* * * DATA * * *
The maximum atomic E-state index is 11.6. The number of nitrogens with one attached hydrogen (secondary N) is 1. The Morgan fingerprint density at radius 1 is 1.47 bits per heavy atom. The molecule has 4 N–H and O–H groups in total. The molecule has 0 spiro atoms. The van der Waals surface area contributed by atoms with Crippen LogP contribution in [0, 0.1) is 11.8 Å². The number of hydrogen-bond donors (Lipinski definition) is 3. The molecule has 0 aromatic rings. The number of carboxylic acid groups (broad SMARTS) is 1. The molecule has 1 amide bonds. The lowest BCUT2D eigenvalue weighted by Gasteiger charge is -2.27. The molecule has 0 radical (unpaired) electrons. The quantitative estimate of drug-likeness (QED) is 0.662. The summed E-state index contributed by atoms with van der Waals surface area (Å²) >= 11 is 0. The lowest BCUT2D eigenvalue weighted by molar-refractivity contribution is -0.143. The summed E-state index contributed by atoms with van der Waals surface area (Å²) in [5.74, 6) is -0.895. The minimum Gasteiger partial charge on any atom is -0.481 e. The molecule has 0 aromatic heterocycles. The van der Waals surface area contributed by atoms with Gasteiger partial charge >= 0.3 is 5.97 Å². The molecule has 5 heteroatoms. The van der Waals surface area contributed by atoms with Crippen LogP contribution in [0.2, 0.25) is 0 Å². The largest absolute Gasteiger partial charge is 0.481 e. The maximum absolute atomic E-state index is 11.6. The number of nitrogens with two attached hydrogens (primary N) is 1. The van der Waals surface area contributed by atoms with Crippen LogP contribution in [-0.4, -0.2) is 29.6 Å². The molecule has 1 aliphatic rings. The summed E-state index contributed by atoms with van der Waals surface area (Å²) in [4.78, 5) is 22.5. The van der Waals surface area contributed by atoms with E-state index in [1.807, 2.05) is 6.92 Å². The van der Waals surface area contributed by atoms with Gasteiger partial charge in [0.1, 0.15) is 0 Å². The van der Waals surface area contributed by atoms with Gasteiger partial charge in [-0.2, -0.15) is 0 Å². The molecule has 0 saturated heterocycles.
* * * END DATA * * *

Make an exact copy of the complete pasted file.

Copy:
The maximum atomic E-state index is 11.6. The number of nitrogens with one attached hydrogen (secondary N) is 1. The Morgan fingerprint density at radius 1 is 1.47 bits per heavy atom. The molecule has 4 N–H and O–H groups in total. The molecule has 0 spiro atoms. The van der Waals surface area contributed by atoms with Crippen LogP contribution in [0, 0.1) is 11.8 Å². The number of hydrogen-bond donors (Lipinski definition) is 3. The molecule has 0 aromatic rings. The number of carboxylic acid groups (broad SMARTS) is 1. The molecule has 1 amide bonds. The lowest BCUT2D eigenvalue weighted by Gasteiger charge is -2.27. The molecule has 0 radical (unpaired) electrons. The quantitative estimate of drug-likeness (QED) is 0.662. The summed E-state index contributed by atoms with van der Waals surface area (Å²) >= 11 is 0. The lowest BCUT2D eigenvalue weighted by molar-refractivity contribution is -0.143. The summed E-state index contributed by atoms with van der Waals surface area (Å²) in [5.74, 6) is -0.895. The minimum Gasteiger partial charge on any atom is -0.481 e. The molecule has 0 aromatic heterocycles. The van der Waals surface area contributed by atoms with Gasteiger partial charge >= 0.3 is 5.97 Å². The molecule has 5 heteroatoms. The van der Waals surface area contributed by atoms with Crippen LogP contribution in [0.2, 0.25) is 0 Å². The largest absolute Gasteiger partial charge is 0.481 e. The maximum absolute atomic E-state index is 11.6. The number of nitrogens with two attached hydrogens (primary N) is 1. The van der Waals surface area contributed by atoms with Crippen LogP contribution in [-0.4, -0.2) is 29.6 Å². The molecule has 1 aliphatic rings. The summed E-state index contributed by atoms with van der Waals surface area (Å²) in [4.78, 5) is 22.5. The van der Waals surface area contributed by atoms with E-state index in [1.807, 2.05) is 6.92 Å². The van der Waals surface area contributed by atoms with Gasteiger partial charge in [0.1, 0.15) is 0 Å². The van der Waals surface area contributed by atoms with Gasteiger partial charge in [-0.2, -0.15) is 0 Å². The molecule has 0 saturated heterocycles.